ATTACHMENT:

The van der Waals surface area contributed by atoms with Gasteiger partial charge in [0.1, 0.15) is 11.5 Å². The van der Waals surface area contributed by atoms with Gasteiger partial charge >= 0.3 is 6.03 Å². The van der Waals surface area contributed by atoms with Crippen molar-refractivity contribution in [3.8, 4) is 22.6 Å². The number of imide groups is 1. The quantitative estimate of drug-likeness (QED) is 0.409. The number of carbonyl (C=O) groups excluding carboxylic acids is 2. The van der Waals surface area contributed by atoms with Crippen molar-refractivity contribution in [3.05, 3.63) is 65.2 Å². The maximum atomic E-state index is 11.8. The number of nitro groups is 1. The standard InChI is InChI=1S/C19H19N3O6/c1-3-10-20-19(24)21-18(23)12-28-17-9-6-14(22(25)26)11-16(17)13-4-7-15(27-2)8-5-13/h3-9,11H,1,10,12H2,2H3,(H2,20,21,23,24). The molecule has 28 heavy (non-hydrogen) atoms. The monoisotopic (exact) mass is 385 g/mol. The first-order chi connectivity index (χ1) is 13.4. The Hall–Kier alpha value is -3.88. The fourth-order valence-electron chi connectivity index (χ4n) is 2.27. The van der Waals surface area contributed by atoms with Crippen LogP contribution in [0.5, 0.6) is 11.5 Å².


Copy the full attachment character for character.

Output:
The van der Waals surface area contributed by atoms with Gasteiger partial charge in [0.1, 0.15) is 11.5 Å². The van der Waals surface area contributed by atoms with Gasteiger partial charge >= 0.3 is 6.03 Å². The van der Waals surface area contributed by atoms with Crippen molar-refractivity contribution in [3.8, 4) is 22.6 Å². The number of imide groups is 1. The quantitative estimate of drug-likeness (QED) is 0.409. The number of carbonyl (C=O) groups excluding carboxylic acids is 2. The van der Waals surface area contributed by atoms with Crippen molar-refractivity contribution in [3.05, 3.63) is 65.2 Å². The maximum atomic E-state index is 11.8. The number of nitro groups is 1. The standard InChI is InChI=1S/C19H19N3O6/c1-3-10-20-19(24)21-18(23)12-28-17-9-6-14(22(25)26)11-16(17)13-4-7-15(27-2)8-5-13/h3-9,11H,1,10,12H2,2H3,(H2,20,21,23,24). The molecule has 28 heavy (non-hydrogen) atoms. The monoisotopic (exact) mass is 385 g/mol. The first-order chi connectivity index (χ1) is 13.4. The Hall–Kier alpha value is -3.88. The fourth-order valence-electron chi connectivity index (χ4n) is 2.27. The van der Waals surface area contributed by atoms with Crippen LogP contribution in [0.5, 0.6) is 11.5 Å².